Four discs; Lionsgate; $49.98
By Michael S. Gant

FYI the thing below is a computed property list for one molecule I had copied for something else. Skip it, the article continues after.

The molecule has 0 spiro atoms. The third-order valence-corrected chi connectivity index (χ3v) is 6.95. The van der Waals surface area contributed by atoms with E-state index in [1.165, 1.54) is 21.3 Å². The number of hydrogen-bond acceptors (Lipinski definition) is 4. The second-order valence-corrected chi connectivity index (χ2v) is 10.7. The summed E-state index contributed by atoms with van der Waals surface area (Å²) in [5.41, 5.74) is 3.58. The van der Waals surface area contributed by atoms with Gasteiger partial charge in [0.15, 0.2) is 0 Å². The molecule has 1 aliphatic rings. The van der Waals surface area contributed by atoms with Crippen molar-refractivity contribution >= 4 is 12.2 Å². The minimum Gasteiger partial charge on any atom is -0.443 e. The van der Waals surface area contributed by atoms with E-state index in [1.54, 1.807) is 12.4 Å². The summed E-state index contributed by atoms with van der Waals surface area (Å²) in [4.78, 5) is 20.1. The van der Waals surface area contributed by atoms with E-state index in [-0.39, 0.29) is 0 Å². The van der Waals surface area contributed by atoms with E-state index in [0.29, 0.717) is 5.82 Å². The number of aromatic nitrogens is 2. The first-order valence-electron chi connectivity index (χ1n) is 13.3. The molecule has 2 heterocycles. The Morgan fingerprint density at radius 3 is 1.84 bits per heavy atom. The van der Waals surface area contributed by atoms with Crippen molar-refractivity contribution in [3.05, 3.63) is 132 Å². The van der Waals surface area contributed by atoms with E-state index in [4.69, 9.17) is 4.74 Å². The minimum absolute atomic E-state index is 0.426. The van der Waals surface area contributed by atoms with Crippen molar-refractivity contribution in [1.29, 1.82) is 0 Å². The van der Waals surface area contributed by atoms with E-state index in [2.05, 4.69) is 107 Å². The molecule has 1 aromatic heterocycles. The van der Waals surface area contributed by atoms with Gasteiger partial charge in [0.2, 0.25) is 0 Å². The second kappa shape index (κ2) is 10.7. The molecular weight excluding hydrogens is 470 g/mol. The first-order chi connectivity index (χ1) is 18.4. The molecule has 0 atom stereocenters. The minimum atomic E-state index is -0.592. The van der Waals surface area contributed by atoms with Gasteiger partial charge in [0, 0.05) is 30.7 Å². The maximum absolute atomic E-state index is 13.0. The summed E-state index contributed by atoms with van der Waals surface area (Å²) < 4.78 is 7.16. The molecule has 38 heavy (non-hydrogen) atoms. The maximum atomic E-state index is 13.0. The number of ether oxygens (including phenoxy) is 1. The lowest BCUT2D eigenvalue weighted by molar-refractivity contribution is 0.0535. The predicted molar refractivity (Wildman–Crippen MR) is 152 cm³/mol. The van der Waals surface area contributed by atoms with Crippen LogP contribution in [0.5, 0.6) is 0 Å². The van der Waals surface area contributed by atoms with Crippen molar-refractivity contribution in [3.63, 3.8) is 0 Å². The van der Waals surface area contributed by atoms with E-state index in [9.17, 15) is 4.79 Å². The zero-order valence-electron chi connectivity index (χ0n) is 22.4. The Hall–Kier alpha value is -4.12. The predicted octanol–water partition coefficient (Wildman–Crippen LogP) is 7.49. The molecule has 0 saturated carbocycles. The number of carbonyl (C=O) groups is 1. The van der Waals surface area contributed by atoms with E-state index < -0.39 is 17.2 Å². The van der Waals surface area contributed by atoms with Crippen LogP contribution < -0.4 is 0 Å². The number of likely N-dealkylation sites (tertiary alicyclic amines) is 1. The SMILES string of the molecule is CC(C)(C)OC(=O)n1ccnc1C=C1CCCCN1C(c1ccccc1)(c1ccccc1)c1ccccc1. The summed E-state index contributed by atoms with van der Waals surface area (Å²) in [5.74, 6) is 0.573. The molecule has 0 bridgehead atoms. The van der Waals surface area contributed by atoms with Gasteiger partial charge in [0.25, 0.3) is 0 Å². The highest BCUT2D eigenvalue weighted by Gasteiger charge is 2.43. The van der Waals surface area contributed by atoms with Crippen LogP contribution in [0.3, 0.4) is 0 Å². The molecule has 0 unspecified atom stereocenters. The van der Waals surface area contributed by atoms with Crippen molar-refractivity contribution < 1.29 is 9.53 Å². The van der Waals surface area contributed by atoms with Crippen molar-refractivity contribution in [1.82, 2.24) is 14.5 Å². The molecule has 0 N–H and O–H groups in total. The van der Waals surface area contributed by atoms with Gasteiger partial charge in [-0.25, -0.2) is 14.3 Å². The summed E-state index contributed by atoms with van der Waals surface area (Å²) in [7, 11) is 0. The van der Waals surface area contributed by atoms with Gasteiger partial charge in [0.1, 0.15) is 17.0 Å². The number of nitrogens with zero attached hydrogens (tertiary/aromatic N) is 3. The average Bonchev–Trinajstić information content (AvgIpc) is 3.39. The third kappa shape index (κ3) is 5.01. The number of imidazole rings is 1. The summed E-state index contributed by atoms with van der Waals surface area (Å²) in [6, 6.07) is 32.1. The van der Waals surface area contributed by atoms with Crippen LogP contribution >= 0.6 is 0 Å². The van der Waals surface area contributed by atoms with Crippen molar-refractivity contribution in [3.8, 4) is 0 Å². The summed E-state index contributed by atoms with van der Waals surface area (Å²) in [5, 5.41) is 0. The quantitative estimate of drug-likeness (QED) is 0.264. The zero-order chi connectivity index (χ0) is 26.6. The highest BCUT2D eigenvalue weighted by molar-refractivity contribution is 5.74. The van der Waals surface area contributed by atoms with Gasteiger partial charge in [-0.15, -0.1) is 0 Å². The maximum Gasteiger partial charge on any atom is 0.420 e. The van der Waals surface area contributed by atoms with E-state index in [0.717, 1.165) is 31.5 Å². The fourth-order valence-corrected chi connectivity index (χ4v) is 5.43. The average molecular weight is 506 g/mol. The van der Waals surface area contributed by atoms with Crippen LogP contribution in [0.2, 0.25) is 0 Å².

HBO must still be kicking itself for not acting on Sopranos writer/producer Matthew Weiner's pitch for a series about 1960s-era ad executives. One network's loss is another's gain, and last year's first season of Mad Men boosted AMC's reputation as a player in scripted shows. Mad Men, which starts its second season July 27, brilliantly evokes a certain tipping point between the gray-flannel Eisenhower '50s and the sleek Kennedy '60s. It's a man's, man's world at the agency, where account executives engage in jocular sexism, and the secretaries dream of marrying the boss. Although the ad men seem to be masters of the universe, in Tom Wolfe's words, they show strains beneath the surface. Pete Campbell (Vincent Kartheiser, Angel's Connor) comes from a well-connected family but falls just short in the talent game, so he compensates by being a conniving brown noser. Slowly, as the 13 episodes progress, Pete's anxieties humanize him. Boss Roger Sterling (Anderson Cooper look-alike John Slattery) boffs the luscious office manager, Joan (Christina Hendricks). But Sterling's heart can't handle the strain. At the center of the office sits the creative genius Don Draper (Jon Hamm), a handsome cipher. He has a blonde wife and two kids but carries on multiple affairs. Don, however, bears a secret that corrodes from within the polished shell he presents to the world. He is his own product, ever in need of image control. The women's discontents run just as deep. Secretary Peggy Olsen (Elisabeth Moss) wants to be more than doormat and mistress, while Don's wife, Betty (January Jones), sinks into quiet despair in her suburban prison. Mad Men relies on extended scenes rather than quick cutting between incidents. This allows for an accumulation of tensions that slowly but inexorably pins down the characters. The payoff comes when Don presents his nostalgia-tinged campaign for the Kodak Carousel slide projector—its tranquil images of home and hearth are painfully troubling.
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